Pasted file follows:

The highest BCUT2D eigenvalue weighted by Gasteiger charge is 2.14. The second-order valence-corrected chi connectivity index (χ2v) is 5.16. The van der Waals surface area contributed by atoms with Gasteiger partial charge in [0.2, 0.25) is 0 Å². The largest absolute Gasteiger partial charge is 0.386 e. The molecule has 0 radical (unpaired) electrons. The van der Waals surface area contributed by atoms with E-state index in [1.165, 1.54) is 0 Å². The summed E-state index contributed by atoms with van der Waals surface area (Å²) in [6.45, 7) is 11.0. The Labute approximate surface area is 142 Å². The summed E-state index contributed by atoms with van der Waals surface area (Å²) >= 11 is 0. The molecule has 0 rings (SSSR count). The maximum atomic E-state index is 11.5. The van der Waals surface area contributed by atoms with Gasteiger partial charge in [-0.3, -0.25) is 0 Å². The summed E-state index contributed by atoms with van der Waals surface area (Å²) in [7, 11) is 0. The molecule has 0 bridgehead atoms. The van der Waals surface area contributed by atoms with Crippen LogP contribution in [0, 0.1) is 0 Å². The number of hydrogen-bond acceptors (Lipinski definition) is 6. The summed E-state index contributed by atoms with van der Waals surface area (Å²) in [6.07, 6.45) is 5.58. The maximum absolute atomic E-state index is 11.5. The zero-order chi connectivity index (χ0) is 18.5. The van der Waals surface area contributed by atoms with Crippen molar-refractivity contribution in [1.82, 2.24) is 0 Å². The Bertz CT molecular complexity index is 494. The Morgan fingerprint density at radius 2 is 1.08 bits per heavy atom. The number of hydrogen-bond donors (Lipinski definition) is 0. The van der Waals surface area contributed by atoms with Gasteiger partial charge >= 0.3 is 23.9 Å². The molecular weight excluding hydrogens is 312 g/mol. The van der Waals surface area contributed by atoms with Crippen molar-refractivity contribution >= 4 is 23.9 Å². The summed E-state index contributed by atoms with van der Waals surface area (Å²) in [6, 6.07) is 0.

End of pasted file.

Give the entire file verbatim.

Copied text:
The highest BCUT2D eigenvalue weighted by Gasteiger charge is 2.14. The second-order valence-corrected chi connectivity index (χ2v) is 5.16. The van der Waals surface area contributed by atoms with Gasteiger partial charge in [0.2, 0.25) is 0 Å². The largest absolute Gasteiger partial charge is 0.386 e. The molecule has 0 radical (unpaired) electrons. The van der Waals surface area contributed by atoms with E-state index in [1.165, 1.54) is 0 Å². The summed E-state index contributed by atoms with van der Waals surface area (Å²) in [6.45, 7) is 11.0. The Labute approximate surface area is 142 Å². The summed E-state index contributed by atoms with van der Waals surface area (Å²) >= 11 is 0. The molecule has 0 rings (SSSR count). The maximum atomic E-state index is 11.5. The van der Waals surface area contributed by atoms with Gasteiger partial charge in [-0.3, -0.25) is 0 Å². The summed E-state index contributed by atoms with van der Waals surface area (Å²) in [7, 11) is 0. The molecule has 0 bridgehead atoms. The van der Waals surface area contributed by atoms with Crippen LogP contribution in [0, 0.1) is 0 Å². The number of hydrogen-bond acceptors (Lipinski definition) is 6. The summed E-state index contributed by atoms with van der Waals surface area (Å²) in [6.07, 6.45) is 5.58. The maximum absolute atomic E-state index is 11.5. The zero-order chi connectivity index (χ0) is 18.5. The van der Waals surface area contributed by atoms with Crippen molar-refractivity contribution in [1.82, 2.24) is 0 Å². The Bertz CT molecular complexity index is 494. The Morgan fingerprint density at radius 2 is 1.08 bits per heavy atom. The number of hydrogen-bond donors (Lipinski definition) is 0. The van der Waals surface area contributed by atoms with Gasteiger partial charge >= 0.3 is 23.9 Å². The molecular weight excluding hydrogens is 312 g/mol. The van der Waals surface area contributed by atoms with Crippen molar-refractivity contribution >= 4 is 23.9 Å². The summed E-state index contributed by atoms with van der Waals surface area (Å²) in [6, 6.07) is 0.